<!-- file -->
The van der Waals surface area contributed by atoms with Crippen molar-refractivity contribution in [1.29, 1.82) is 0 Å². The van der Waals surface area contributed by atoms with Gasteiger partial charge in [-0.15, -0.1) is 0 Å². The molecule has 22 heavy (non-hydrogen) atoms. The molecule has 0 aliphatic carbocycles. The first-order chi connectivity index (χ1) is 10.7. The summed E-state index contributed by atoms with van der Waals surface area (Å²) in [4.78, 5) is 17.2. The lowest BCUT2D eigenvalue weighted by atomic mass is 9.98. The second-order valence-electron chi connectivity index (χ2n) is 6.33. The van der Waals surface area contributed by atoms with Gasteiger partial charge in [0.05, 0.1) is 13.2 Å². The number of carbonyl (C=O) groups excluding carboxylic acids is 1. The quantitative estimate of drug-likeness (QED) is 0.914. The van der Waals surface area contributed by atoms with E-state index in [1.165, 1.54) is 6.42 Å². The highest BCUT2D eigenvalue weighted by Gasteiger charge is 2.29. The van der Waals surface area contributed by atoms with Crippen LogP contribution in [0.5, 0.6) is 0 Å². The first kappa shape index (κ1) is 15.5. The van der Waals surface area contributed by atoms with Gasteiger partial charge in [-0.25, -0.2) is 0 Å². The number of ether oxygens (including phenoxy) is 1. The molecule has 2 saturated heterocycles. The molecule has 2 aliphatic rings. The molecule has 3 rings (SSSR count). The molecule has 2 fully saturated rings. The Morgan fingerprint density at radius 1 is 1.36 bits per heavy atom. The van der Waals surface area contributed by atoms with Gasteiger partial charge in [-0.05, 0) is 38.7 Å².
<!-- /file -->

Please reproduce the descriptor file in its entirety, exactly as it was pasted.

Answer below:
The van der Waals surface area contributed by atoms with Crippen molar-refractivity contribution in [1.29, 1.82) is 0 Å². The van der Waals surface area contributed by atoms with Gasteiger partial charge in [-0.15, -0.1) is 0 Å². The molecule has 22 heavy (non-hydrogen) atoms. The molecule has 0 aliphatic carbocycles. The first-order chi connectivity index (χ1) is 10.7. The summed E-state index contributed by atoms with van der Waals surface area (Å²) in [4.78, 5) is 17.2. The lowest BCUT2D eigenvalue weighted by atomic mass is 9.98. The second-order valence-electron chi connectivity index (χ2n) is 6.33. The van der Waals surface area contributed by atoms with Gasteiger partial charge in [0.05, 0.1) is 13.2 Å². The number of carbonyl (C=O) groups excluding carboxylic acids is 1. The quantitative estimate of drug-likeness (QED) is 0.914. The van der Waals surface area contributed by atoms with E-state index in [1.165, 1.54) is 6.42 Å². The highest BCUT2D eigenvalue weighted by Gasteiger charge is 2.29. The van der Waals surface area contributed by atoms with Crippen LogP contribution in [0.5, 0.6) is 0 Å². The first kappa shape index (κ1) is 15.5. The van der Waals surface area contributed by atoms with Gasteiger partial charge in [-0.25, -0.2) is 0 Å². The number of ether oxygens (including phenoxy) is 1. The molecule has 2 saturated heterocycles. The molecule has 2 aliphatic rings. The molecule has 3 rings (SSSR count). The molecule has 2 fully saturated rings. The Morgan fingerprint density at radius 1 is 1.36 bits per heavy atom. The van der Waals surface area contributed by atoms with Gasteiger partial charge in [-0.05, 0) is 38.7 Å².